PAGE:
Soft on security, denying the deficit, and incapable of addressing concerns over immigration. These sound like the sort of accusations the Conservatives levelled at the last Labour government not too long ago, and yet after seven years in government, these are all areas in which the Conservative party have failed by their own metrics.

To anyone who even vaguely follows politics, the election on the 8th of June seems to have a forgone conclusion. Of course Theresa May will win a landslide. Of course Labour are going to haemorrhage seats. But should this really be the case?

Consider Brexit, currently being pursued with reckless abandon by the Conservatives.It seems they’re keen not only to close the door on Europe, but throw away the key. Not only are they threatening to withdraw us from the EU without an agreement, which could be extremely damaging to our economy (also this) but they’re pulling us out of European organisations we don’t even have to leave, such as the European Atomic Energy Community. This is just one case where the Tory line on Brexit is not only hurting our country’s research capacity, but attacking the sort of “red tape” that keeps people safe (forgive me, but I don’t have faith in a Conservative government regulating pollution in the air and sea, leave alone nuclear power plants). A Tory “Hard Brexit” is at odds with the values of diversity and openness we champion: values we hold not out of sentiment, but because we know fruitful results are borne out of cooperation. For all their lines about left-wingers and the economy, here the Conservatives are clearly putting populism ahead of economic credibility.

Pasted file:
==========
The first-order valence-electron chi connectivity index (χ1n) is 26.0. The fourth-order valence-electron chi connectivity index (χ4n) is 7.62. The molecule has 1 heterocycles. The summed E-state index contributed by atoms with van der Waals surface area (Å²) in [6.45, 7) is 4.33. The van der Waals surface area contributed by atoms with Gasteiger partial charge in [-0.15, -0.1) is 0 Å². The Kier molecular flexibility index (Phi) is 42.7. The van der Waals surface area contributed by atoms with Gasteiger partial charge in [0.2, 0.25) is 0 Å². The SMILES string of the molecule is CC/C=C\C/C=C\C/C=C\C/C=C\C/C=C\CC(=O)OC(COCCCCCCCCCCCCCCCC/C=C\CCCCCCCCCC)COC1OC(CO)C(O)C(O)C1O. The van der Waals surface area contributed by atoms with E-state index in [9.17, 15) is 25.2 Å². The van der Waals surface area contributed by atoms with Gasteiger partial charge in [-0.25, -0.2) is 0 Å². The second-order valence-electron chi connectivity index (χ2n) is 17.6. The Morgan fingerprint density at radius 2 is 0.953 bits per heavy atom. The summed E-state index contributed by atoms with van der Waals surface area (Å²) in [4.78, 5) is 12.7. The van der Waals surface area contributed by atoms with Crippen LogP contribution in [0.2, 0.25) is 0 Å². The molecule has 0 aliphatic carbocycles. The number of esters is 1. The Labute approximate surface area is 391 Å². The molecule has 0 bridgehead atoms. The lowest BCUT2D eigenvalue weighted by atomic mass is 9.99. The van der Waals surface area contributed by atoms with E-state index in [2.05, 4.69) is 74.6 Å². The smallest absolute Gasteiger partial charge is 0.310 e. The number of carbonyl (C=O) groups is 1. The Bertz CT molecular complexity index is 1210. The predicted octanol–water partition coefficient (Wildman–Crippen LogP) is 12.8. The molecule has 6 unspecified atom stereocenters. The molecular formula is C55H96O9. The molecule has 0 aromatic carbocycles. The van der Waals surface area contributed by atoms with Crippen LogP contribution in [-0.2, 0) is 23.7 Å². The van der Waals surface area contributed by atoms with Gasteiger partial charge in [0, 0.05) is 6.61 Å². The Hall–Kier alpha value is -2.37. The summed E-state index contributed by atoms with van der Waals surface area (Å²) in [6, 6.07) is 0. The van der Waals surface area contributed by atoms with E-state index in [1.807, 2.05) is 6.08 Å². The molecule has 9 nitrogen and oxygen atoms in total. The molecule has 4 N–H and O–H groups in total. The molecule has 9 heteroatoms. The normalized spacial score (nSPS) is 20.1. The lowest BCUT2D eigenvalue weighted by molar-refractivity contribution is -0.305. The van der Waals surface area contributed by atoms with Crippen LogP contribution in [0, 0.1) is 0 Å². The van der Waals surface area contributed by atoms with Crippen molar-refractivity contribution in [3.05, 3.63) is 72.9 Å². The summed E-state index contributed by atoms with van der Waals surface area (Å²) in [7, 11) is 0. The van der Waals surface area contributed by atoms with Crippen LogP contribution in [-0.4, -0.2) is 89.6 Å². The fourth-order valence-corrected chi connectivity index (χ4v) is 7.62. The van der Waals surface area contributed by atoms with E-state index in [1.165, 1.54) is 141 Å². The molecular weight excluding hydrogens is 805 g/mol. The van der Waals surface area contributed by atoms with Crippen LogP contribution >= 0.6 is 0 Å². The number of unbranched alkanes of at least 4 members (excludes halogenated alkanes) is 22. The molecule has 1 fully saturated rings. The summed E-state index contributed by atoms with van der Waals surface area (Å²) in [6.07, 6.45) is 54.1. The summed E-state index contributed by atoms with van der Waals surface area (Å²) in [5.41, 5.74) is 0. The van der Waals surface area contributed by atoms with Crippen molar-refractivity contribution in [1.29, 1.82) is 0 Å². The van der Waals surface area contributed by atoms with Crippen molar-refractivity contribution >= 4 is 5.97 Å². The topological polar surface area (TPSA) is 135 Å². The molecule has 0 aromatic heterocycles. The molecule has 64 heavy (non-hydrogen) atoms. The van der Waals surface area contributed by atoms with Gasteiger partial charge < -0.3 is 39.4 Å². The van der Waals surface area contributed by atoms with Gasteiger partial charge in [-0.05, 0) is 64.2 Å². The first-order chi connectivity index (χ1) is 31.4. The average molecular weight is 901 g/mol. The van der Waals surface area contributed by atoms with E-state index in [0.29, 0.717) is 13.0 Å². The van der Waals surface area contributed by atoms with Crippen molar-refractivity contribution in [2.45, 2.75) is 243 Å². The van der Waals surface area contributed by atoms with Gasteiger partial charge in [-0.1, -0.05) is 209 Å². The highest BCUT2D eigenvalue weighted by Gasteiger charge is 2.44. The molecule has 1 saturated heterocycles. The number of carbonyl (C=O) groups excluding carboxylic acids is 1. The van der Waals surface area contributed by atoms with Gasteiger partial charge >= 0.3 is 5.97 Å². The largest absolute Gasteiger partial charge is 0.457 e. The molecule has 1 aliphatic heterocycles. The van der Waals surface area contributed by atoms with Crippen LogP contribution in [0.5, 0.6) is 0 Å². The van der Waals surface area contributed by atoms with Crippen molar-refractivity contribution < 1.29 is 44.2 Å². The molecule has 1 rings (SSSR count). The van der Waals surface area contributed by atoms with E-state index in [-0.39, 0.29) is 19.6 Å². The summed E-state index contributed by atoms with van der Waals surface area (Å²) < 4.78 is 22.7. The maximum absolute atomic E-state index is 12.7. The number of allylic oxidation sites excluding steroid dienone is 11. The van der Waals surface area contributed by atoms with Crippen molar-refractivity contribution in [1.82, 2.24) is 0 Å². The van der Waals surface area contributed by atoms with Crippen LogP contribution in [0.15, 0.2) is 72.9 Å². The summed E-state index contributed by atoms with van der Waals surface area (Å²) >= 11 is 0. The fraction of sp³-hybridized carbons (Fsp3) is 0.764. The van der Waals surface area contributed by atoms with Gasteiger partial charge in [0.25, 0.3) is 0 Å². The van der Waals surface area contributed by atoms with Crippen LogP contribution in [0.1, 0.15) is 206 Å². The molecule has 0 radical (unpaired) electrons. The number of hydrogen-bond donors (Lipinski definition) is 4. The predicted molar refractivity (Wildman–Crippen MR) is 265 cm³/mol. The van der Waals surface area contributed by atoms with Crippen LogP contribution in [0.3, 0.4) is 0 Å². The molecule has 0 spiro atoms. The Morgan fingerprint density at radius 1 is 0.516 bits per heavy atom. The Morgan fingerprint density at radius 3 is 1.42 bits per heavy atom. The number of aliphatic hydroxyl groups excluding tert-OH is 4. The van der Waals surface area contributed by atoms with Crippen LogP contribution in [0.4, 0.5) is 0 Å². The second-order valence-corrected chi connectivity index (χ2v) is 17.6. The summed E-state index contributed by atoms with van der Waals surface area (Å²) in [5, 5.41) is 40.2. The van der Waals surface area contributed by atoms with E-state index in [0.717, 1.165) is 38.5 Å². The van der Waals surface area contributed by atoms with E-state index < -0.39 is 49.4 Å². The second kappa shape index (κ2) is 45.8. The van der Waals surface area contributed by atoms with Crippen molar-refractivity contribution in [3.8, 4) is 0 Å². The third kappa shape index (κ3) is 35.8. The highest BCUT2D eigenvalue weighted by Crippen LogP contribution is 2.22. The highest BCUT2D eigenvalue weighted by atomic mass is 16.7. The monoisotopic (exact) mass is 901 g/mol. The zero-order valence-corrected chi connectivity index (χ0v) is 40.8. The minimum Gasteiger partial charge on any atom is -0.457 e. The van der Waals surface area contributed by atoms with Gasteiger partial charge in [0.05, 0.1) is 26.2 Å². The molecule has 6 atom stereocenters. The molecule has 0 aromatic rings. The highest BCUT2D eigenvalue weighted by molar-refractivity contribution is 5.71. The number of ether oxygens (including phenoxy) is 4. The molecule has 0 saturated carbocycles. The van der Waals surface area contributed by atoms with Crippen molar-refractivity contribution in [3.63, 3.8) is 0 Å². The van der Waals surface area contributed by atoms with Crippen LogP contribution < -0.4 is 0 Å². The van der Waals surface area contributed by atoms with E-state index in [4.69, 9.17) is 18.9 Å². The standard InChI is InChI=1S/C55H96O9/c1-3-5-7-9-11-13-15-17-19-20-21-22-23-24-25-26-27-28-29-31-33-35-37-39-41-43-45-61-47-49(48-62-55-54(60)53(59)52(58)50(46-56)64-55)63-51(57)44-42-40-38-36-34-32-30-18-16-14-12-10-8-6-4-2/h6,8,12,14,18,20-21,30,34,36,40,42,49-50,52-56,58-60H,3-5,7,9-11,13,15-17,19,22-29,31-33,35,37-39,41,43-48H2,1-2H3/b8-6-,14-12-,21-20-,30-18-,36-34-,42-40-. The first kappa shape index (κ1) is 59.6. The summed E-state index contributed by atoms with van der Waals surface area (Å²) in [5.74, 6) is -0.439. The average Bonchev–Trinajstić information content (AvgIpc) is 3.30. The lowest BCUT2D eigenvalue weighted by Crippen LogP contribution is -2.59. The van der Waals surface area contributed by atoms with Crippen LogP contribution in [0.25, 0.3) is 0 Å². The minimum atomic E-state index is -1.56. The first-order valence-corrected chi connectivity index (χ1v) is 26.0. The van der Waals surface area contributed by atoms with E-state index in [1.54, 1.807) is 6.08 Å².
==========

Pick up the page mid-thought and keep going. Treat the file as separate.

Consider that national debt is the highest it’s been in fifty years, the NHS is extremely vulnerable and underfunded, and that doctors (doctors for Christ’s sake!) have taken to the streets against Jeremy Hunt, who nonetheless has retained his position. Consider that the Education Maintenance Allowance has been scrapped, fees are set to rise indefinitely, that local government funding (which covers things like libraries, housing and adult social care) has been slashed. Consider that the party of small government and national security has passed legislation specifically to invade your privacy and cut tens of thousands of police jobs.

Recall the repeated failures to reduce immigration and control spending. Non-EU migration alone, which can be controlled by UK governments, exceeded the promised total amount [first, second, third].They’ve failed to keep their promises regarding the deficit,assuring us it would be eliminated by 2015, then 2017, then 2020 and now 2025. Whether you think these promises were sensible isn’t important here: they were made, and it is therefore entirely fair to criticise the government for failing to keep them.

Consider their own manifesto, which included a policy that would strip you down to your last £100,000 of assets after death [p64-65], an extremely regressive form of inheritance tax, should you require care while suffering with a degenerative disease (dubbed the“dementia tax”). Theresa may have halfheartedly backed down on this – the first time a party has broken a manifesto pledge before an election – but she’s made clear a similar policy might yet survive and don’t forget, the Conservatives thought this would be a sensible idea in the first place.